Soon, veterinary professionals began to suspect vaccination as a risk factor in other serious auto-immune diseases. Researchers surmised that, in some animals, vaccines were stimulating the animal's immune system against his or her own tissues, leading to potentially fatal diseases such as auto-immune hemolytic anemia (AIHA) in dogs. Researchers began to suspect delayed vaccine reaction for the cause of such chronic conditions as thyroid disease, allergy, arthritis and seizures in cats and dogs.
Such observations led to a 1995 Journal of the American Veterinary Medical Association article that concluded there is "little scientific documentation that backs up label claims for annual administration of most vaccines," and that the only vaccine tested routinely for duration is the rabies vaccine. In addition, the article suggested that though some vaccines should be given annually, giving others only every few years would be sufficient because of potential risks associated with them.
Hesitation to Vaccinate
Dodds says that in her own practice, she only vaccinates when necessary. Rather than automatically giving boosters, Dodds gives annual titers, or tests, to check the level of antibodies (disease fighting cells) in the blood to determine if boostering is necessary. Though she expects that immunity would be conferred for life, she says that titers offer "an added measure of security."
Though many vets have in fact begun to change their vaccination habits, many continue to administer annual shots. Dodds believes that the resistance is not so much a financial issue since vets should still asks clients to come in for an annual check-up and titers. Rather, it's more about changing attitudes.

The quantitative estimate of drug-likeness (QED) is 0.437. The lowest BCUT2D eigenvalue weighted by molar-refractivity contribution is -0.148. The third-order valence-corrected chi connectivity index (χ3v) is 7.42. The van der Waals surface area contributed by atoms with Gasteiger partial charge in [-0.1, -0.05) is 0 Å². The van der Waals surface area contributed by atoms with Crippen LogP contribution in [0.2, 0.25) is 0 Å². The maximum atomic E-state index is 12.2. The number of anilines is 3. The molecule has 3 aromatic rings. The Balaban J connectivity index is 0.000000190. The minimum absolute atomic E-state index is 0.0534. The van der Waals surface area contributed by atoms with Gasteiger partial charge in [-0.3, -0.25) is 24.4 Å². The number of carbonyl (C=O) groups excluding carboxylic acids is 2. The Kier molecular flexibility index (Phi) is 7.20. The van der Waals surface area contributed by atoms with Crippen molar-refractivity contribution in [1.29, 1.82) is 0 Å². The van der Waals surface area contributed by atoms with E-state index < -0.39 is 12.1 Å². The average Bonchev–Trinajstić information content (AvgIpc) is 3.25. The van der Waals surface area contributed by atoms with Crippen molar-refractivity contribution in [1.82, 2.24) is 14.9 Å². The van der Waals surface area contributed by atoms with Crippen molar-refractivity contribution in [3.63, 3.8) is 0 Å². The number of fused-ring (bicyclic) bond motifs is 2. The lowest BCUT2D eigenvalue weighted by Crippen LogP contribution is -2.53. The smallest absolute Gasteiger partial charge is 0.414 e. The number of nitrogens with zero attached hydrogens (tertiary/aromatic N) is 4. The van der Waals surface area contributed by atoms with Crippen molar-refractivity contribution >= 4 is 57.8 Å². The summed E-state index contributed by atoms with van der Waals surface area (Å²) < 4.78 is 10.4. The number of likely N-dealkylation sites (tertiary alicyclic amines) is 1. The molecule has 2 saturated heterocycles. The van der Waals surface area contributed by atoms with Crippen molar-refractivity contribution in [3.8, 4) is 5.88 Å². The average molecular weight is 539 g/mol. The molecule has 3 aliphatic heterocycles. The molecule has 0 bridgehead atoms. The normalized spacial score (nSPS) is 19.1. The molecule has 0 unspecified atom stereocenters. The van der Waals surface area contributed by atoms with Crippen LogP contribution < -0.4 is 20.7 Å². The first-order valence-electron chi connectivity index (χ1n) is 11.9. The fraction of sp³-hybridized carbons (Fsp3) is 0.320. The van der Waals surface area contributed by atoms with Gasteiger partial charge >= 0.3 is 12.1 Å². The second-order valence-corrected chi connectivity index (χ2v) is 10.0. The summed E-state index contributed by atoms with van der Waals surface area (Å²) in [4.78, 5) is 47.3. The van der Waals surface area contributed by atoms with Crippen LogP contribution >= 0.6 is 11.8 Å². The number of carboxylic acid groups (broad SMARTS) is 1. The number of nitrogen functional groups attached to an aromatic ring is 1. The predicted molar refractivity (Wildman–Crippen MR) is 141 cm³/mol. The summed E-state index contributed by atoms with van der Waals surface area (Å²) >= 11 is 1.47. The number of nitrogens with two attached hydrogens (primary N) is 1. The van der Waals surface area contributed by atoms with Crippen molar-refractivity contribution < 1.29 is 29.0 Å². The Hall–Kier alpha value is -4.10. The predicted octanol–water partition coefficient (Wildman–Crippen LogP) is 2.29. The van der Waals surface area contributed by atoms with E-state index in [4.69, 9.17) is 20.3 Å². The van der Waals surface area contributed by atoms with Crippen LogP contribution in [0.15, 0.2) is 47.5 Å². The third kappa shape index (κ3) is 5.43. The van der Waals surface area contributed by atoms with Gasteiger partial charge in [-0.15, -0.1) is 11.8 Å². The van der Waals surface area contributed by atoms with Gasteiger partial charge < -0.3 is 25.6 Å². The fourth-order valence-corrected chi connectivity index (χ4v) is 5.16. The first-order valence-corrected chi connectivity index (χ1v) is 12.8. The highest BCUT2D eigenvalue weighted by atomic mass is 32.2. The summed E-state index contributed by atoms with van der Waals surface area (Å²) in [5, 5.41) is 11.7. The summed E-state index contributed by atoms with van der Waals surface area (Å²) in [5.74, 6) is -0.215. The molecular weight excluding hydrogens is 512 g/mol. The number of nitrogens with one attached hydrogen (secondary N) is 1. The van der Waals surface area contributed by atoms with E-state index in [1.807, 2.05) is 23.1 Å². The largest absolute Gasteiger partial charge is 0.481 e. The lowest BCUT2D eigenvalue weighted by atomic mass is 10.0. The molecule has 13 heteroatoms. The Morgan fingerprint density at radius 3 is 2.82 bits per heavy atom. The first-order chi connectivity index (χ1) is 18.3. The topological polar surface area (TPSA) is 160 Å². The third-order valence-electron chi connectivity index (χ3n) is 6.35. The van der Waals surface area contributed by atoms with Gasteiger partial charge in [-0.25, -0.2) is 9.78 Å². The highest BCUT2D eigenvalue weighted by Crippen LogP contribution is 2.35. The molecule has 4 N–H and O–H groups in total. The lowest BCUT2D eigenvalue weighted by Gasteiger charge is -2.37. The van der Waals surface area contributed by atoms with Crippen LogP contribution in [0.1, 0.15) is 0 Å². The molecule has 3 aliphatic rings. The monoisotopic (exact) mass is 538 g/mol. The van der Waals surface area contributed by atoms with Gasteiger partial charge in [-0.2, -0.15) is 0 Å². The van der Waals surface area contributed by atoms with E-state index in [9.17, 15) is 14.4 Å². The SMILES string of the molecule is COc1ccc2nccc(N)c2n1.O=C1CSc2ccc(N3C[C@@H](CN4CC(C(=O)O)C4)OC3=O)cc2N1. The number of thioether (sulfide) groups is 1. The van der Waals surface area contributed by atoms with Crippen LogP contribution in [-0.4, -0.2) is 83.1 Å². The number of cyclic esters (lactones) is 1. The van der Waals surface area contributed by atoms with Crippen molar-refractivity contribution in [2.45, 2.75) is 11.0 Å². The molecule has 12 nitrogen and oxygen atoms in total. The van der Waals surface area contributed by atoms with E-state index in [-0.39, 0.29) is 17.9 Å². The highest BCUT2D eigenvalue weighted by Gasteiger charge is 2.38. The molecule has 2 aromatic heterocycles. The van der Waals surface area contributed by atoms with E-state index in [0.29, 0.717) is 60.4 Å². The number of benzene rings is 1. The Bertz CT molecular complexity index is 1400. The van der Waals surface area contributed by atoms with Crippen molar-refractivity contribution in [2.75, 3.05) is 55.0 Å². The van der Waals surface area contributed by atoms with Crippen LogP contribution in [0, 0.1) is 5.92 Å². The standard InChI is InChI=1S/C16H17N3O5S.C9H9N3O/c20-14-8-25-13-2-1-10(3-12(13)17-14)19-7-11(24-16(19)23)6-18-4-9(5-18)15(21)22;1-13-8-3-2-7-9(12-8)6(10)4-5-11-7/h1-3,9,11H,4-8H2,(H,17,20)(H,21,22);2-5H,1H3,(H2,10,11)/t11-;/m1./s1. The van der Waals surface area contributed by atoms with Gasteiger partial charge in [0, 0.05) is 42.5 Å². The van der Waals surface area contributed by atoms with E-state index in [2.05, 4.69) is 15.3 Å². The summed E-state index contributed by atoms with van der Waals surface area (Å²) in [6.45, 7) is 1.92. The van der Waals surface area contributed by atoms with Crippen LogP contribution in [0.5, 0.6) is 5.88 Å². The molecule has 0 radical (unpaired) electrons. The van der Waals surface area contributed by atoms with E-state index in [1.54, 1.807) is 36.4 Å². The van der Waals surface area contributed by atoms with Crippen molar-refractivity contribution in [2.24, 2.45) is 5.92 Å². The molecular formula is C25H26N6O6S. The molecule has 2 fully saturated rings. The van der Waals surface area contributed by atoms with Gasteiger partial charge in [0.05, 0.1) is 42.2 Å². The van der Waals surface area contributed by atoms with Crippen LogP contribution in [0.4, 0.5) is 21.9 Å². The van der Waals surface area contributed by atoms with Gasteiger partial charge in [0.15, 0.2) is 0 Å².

"For decades we were told that this is what we had to do," Dodds says. "The USDA put the recommendation on the label. Our confidence was totally shaken up."
Non-Vaccination a Greater Danger?
Still, many vets believe it's too early to change procedure. The say that until more is known about the immunity conferred by some vaccines, it's best to take a conservative approach. They emphasize the fact that annual vaccinations have been effective at decimating the incidence of formerly common, potentially lethal viral diseases such as feline panleukopenia, rhinotracheitis, feline leukemia, canine distemper, hepatitis and canine parvo virus. And with the incidence of the deadly feline leukemia virus so high, it is too hard and too risky to determine which cats are at risk.
Dr. Donald Klingborg, former Chairman of the Council of Biologic and Therapeutic Agents of the American Veterinary Medical Association (AVMA) and Assistant Professor at the University of California at Davis, says that while the vaccination issue is a complicated one, nonvaccination is a major error.
"In most cases, the threat to the animals' health from nonvaccination is much greater than vaccination," he says. "The diseases are real, severe and common."
Klingborg says the vaccination debate could be settled by more information on the duration of immunity most vaccines impart.
Conclusive Answers Difficult
But while vaccine companies are under no legal obligation to demonstrate duration of immunity, that question may remain unanswered for some time.
Dr. Susan Wynn, a Georgia-based veterinarian and former board member of the American Holistic Veterinary Medical Association says that the problem with obtaining immunity duration information is monetary and political.
"This information would have to be gained by challenge studies in which you give viruses to animals inoculated over five to 10 years ago," she says. "You would have to keep those animals in a controlled environment for this time — only drug companies have that kind of money."
Wynn says that for the drug companies, the decision is based on priorities — it's either more products or immunity studies, not both.